- Verifying residency for a court or business as per their requirements
- Verifying residency with a college or university to qualify for in-state tuition rates
- Registering and receiving funds through a public retirement program, for example: Teachers Retirement System of Georgia
- Registering and receiving Medicaid benefits within a state, for example: MassHealth (Massachusetts Medicaid Program)
- Verifying the address of the custodial parent after a divorce for school registration purposes
- Verifying the address of a parent after a divorce for child support purposes
An affidavit of residence is a general document that can be used in a variety of situations. If you have recently moved, it might save you time and frustration to execute and print several original copies (each signed by the notary public) to use as needed.
3. The Consequences of Not Having an Affidavit of Residence
Without an affidavit of residence, a public school cannot enroll your child in their program. If you have recently moved, you will not be able to apply for a driver’s license, enroll in certain healthcare programs, or access other services without the affidavit.
While it may be tempting to use a relative’s address or other misleading information on an affidavit of residence in order to register your child in a desired school district, remember that this is a sworn document. If it is discovered you have lied on your affidavit, your child may be immediately withdrawn from the school and you could face charges for making a false statement to public officials, perjury, or other crimes.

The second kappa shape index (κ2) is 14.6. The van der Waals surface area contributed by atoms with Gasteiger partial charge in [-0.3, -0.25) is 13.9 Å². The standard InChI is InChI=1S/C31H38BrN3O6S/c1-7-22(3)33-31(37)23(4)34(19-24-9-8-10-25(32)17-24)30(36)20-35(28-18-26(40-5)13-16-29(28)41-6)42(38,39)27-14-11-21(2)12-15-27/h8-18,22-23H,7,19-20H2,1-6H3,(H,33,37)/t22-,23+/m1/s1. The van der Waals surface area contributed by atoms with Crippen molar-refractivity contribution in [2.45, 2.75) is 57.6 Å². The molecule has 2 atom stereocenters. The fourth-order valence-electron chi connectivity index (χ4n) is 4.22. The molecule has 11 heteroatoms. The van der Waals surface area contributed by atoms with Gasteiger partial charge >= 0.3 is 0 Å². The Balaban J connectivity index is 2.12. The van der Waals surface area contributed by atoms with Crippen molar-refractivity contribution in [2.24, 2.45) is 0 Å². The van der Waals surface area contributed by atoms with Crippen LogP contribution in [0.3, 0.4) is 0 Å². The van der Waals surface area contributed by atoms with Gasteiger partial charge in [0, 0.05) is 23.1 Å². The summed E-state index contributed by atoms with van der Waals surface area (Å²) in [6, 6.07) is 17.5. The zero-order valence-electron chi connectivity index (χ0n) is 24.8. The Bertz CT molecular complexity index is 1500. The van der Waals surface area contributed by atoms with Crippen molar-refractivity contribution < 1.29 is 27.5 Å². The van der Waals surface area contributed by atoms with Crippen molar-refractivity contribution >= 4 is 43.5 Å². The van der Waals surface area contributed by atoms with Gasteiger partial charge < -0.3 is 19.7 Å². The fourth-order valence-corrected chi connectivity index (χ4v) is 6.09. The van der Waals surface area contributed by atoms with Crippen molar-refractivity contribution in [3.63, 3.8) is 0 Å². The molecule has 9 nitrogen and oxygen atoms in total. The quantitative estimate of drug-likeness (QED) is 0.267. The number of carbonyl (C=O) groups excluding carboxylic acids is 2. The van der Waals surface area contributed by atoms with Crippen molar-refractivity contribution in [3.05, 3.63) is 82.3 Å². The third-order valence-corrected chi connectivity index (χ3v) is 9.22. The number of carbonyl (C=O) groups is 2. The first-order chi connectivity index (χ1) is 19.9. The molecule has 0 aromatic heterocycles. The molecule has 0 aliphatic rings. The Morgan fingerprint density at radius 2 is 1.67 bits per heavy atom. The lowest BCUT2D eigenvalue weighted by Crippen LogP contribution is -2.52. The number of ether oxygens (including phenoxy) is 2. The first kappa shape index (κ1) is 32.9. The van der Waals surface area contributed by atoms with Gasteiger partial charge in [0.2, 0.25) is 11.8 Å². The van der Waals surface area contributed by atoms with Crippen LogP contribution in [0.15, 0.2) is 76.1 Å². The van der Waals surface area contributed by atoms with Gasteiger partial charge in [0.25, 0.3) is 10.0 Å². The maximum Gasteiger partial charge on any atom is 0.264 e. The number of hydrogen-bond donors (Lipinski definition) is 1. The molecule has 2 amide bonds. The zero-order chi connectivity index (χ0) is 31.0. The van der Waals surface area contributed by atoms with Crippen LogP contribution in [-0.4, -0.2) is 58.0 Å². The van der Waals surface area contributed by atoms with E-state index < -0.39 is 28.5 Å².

As a landlord, you may be required to complete an affidavit of residence to verify the residence of your tenants. In this situation, verify that you own the property and that you are leasing it to others.
4. The Most Common Uses for This Form
The most common situation for using this document is when registering a child for a public school after a move, or seeking in-state college tuition rates. They are also common as part of divorce proceedings involving children and after a move to a new state to apply for a driver’s license.
A person can have more than one residence, and in this situation the address used on the affidavit of residence will depend on its purpose. For example, if you have a summer home at the beach, and a winter home where you live during the school year, only use the winter home address on the affidavit of residence when registering your child in school because it is the only one that is applicable.
If you are a landlord using an affidavit of residence, list each occupant individually and use their full legal name. Include the monthly rental fee and state whether or not this amount includes utilities. This document must also be notarized.
5. What Should be Included in Your Affidavit of Residency
An affidavit of residence is a simple document that includes:
- Your full legal name
- Address of your residence
- How long you have been a full-time resident at the address
- The names of others who live at that address with you
- The date of birth and relationship you have with these individuals, i.e. roommates, spouse, children, landlord, parent, etc…
- Required notary public language
- Required signatures of the parties